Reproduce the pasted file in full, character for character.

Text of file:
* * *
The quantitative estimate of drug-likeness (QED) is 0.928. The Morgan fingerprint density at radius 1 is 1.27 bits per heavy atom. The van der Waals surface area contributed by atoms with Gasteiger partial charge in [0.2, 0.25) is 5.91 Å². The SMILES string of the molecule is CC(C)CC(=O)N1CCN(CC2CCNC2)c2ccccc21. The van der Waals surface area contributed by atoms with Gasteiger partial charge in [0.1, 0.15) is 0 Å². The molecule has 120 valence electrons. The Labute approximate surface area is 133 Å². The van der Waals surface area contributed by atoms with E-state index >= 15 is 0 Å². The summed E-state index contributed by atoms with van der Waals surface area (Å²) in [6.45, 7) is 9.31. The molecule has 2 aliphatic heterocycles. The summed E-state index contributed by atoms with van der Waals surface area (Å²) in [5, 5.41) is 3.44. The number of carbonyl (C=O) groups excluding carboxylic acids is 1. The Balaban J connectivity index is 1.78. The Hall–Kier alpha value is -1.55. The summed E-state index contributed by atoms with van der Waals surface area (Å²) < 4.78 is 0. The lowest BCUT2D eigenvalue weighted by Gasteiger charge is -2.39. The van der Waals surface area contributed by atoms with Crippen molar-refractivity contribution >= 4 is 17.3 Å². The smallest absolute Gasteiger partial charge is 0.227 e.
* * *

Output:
The quantitative estimate of drug-likeness (QED) is 0.928. The Morgan fingerprint density at radius 1 is 1.27 bits per heavy atom. The van der Waals surface area contributed by atoms with Gasteiger partial charge in [0.2, 0.25) is 5.91 Å². The SMILES string of the molecule is CC(C)CC(=O)N1CCN(CC2CCNC2)c2ccccc21. The van der Waals surface area contributed by atoms with Gasteiger partial charge in [0.1, 0.15) is 0 Å². The molecule has 120 valence electrons. The Labute approximate surface area is 133 Å². The van der Waals surface area contributed by atoms with E-state index >= 15 is 0 Å². The summed E-state index contributed by atoms with van der Waals surface area (Å²) in [6.45, 7) is 9.31. The molecule has 2 aliphatic heterocycles. The summed E-state index contributed by atoms with van der Waals surface area (Å²) in [5, 5.41) is 3.44. The number of carbonyl (C=O) groups excluding carboxylic acids is 1. The Balaban J connectivity index is 1.78. The Hall–Kier alpha value is -1.55. The summed E-state index contributed by atoms with van der Waals surface area (Å²) < 4.78 is 0. The lowest BCUT2D eigenvalue weighted by Gasteiger charge is -2.39. The van der Waals surface area contributed by atoms with Crippen molar-refractivity contribution >= 4 is 17.3 Å². The smallest absolute Gasteiger partial charge is 0.227 e.